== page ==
Wars and Submergence of Coastal Areas: What’s the Connection?

Desk


Here is an illustration of the connection among wars, sea-level rise and disappearance of coastal areas into water:

The Syrian regime’s use of barrel and chemical bombs on civilian targets has been, in effect, releasing the harmful gases into the air, causing rise in temperatures. Similarly, harmful gases are being released into the air by the artillery firing and missile attacks in Yemen and Ukraine, which too causes rise in temperature. The temperature rise means the atmosphere becomes increasingly warmer.

This warming atmosphere melts the mountain ice and polar glaciers in the Arctic, the Antarctic, the Himalayas and elsewhere. Ice and glaciers turn into water — which then flows into the seas and oceans of the world, raising the average global sea level.

This rise in the sea level makes the coastal landmass comprising Bangladesh, Myanmar and Thailand and extremely vulnerable.

Already Bangkok (Thailand) has been sinking 10 centimetres every year, placing the city at risk of submerging into the sea within a matter of few decades. There is the possibility that 6-8% of ‘flood-prone’ Bangladesh may be submerged under water by 2030. As for Myanmar, a substantial portion of the country’s coastal areas is predicted to be submerged under water by 2050.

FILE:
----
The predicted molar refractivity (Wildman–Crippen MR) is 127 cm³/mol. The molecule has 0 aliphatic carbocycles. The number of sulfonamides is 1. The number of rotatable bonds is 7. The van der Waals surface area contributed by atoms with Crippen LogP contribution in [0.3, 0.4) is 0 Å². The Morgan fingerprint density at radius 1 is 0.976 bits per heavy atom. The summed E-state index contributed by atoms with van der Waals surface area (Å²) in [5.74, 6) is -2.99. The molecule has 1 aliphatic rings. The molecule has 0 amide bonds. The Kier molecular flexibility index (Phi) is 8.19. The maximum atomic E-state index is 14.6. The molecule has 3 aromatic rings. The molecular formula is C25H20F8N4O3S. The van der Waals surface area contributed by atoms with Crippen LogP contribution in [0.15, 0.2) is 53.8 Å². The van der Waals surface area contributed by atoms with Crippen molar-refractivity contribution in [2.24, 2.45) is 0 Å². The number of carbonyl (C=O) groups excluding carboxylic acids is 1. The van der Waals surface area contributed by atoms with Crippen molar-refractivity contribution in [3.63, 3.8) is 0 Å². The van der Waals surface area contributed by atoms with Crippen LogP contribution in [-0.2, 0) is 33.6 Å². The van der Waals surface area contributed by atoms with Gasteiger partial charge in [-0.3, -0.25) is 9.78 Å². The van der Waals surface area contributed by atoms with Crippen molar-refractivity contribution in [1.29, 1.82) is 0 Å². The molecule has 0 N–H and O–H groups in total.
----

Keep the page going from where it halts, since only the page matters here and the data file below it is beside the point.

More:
German scholars from Potsdam Institute for Climate Impact Research (PICIR) warned that if incentives of the global warming are not reduced immediately worldwide, a series of unstoppable events will be triggered, causing dramatic rise in sea-levels and total annihilation of coastal areas inhabited by millions of people.

According to international affairs columnist Bahauddin Foizee, taking the PICIR’s warning into consideration, it may well be suggested that the countries, which are the major victims of environmental deterioration, should make sure that the increasing trend of worldwide wars and conflicts is reduced, since these wars and conflicts are the major incentives of global warming.

Failing to do so would mean that millions of coastal inhabitants living in the coastal areas around the globe could face a survival threat.